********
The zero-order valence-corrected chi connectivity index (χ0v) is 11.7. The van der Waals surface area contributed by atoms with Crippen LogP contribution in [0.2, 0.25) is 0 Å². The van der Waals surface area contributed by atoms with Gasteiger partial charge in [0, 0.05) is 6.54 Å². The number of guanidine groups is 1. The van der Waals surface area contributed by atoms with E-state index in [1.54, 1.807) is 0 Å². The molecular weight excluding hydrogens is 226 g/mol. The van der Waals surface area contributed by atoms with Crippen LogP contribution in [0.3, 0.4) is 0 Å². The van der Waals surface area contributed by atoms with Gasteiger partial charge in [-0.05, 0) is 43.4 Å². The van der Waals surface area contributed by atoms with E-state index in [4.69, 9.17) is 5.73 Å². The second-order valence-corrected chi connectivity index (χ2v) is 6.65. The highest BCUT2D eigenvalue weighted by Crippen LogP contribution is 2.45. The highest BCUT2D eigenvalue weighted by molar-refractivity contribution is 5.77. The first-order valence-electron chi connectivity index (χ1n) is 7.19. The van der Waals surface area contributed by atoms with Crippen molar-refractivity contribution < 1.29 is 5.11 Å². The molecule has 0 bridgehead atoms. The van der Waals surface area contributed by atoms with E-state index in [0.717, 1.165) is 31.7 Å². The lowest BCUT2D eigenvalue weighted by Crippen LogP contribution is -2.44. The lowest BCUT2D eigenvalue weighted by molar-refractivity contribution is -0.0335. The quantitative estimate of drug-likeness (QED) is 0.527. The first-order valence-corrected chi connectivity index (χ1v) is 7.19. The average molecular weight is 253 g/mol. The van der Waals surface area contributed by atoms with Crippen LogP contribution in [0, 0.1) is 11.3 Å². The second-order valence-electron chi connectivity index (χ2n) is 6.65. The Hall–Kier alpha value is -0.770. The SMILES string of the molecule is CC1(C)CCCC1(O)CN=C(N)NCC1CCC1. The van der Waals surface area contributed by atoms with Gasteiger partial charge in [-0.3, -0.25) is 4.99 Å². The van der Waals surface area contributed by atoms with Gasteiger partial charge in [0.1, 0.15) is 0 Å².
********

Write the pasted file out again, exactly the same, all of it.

The zero-order valence-corrected chi connectivity index (χ0v) is 11.7. The van der Waals surface area contributed by atoms with Crippen LogP contribution in [0.2, 0.25) is 0 Å². The van der Waals surface area contributed by atoms with Gasteiger partial charge in [0, 0.05) is 6.54 Å². The number of guanidine groups is 1. The van der Waals surface area contributed by atoms with E-state index in [1.54, 1.807) is 0 Å². The molecular weight excluding hydrogens is 226 g/mol. The van der Waals surface area contributed by atoms with Crippen LogP contribution in [0.3, 0.4) is 0 Å². The van der Waals surface area contributed by atoms with Gasteiger partial charge in [-0.05, 0) is 43.4 Å². The van der Waals surface area contributed by atoms with E-state index in [4.69, 9.17) is 5.73 Å². The second-order valence-corrected chi connectivity index (χ2v) is 6.65. The highest BCUT2D eigenvalue weighted by Crippen LogP contribution is 2.45. The highest BCUT2D eigenvalue weighted by molar-refractivity contribution is 5.77. The first-order valence-electron chi connectivity index (χ1n) is 7.19. The van der Waals surface area contributed by atoms with Crippen molar-refractivity contribution < 1.29 is 5.11 Å². The molecule has 0 bridgehead atoms. The van der Waals surface area contributed by atoms with E-state index in [0.717, 1.165) is 31.7 Å². The lowest BCUT2D eigenvalue weighted by Crippen LogP contribution is -2.44. The lowest BCUT2D eigenvalue weighted by molar-refractivity contribution is -0.0335. The quantitative estimate of drug-likeness (QED) is 0.527. The first-order valence-corrected chi connectivity index (χ1v) is 7.19. The average molecular weight is 253 g/mol. The van der Waals surface area contributed by atoms with Crippen LogP contribution in [0, 0.1) is 11.3 Å². The second-order valence-electron chi connectivity index (χ2n) is 6.65. The Hall–Kier alpha value is -0.770. The SMILES string of the molecule is CC1(C)CCCC1(O)CN=C(N)NCC1CCC1. The van der Waals surface area contributed by atoms with Gasteiger partial charge in [-0.3, -0.25) is 4.99 Å². The van der Waals surface area contributed by atoms with Gasteiger partial charge in [0.1, 0.15) is 0 Å².